A rapid response from Karsten J Jorgensen and Peter Gotzsche, the Nordic Cochrane Centre, to Weedon-Fekjær et al’s population study, ‘Modern mammography screening and breast cancer mortality, 17 June 2014. BMJ 2014;348:g3701 is not only enlightening, but backed by robust research.
‘While a screening effect on population mortality rates is initially “diluted” by deaths from breast cancers detected before screening was introduced, this cannot explain the lack of a visible effect after 17 years. By then, practically all breast cancer deaths would be from cases detected within the screening era. A graph should show two increasingly separating lines if screening had any worthwhile effect, but this is not the case’, they explain.
‘The fall in breast cancer mortality started around 1990 in all countries, which was when effective treatments were introduced, and the rate of decline was about the same in all countries. When results of observational studies seem too good to be true, we should look for other explanations.’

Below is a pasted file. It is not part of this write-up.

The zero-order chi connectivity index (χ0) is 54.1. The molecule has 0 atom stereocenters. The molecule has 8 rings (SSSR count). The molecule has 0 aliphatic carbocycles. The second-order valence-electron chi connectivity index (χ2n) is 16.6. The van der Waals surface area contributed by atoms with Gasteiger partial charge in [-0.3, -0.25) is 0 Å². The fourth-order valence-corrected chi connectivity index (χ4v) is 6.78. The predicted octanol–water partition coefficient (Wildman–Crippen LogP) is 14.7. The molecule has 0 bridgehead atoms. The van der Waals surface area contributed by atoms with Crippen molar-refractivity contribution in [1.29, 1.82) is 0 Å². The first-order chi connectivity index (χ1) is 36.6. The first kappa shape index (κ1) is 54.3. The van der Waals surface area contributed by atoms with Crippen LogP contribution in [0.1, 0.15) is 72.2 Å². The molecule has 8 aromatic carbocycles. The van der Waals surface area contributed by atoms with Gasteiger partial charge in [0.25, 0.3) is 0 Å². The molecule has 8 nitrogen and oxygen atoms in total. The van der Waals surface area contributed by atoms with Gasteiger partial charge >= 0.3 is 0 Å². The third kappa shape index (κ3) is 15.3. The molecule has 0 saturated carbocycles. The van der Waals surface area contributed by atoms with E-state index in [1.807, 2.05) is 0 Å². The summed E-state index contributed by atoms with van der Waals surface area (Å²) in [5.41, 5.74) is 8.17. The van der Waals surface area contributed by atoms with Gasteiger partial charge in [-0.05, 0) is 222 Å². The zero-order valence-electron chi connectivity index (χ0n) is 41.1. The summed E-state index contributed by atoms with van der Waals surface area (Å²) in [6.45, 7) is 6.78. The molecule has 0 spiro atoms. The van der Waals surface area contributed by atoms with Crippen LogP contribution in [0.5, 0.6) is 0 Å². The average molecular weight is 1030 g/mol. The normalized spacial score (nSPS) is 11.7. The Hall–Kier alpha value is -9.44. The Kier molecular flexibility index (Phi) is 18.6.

‘Whatever the effect of screening on breast cancer mortality, it is the wrong outcome. Treatment of healthy overdiagnosed women increases their mortality, which means that total mortality is the most meaningful outcome’.
NB Critical research analysis is difficult, and can be impossible for most people, including doctors, and conflicting information makes understanding even more difficult. But in the Cochrane Research Centre we have access to the gold standard.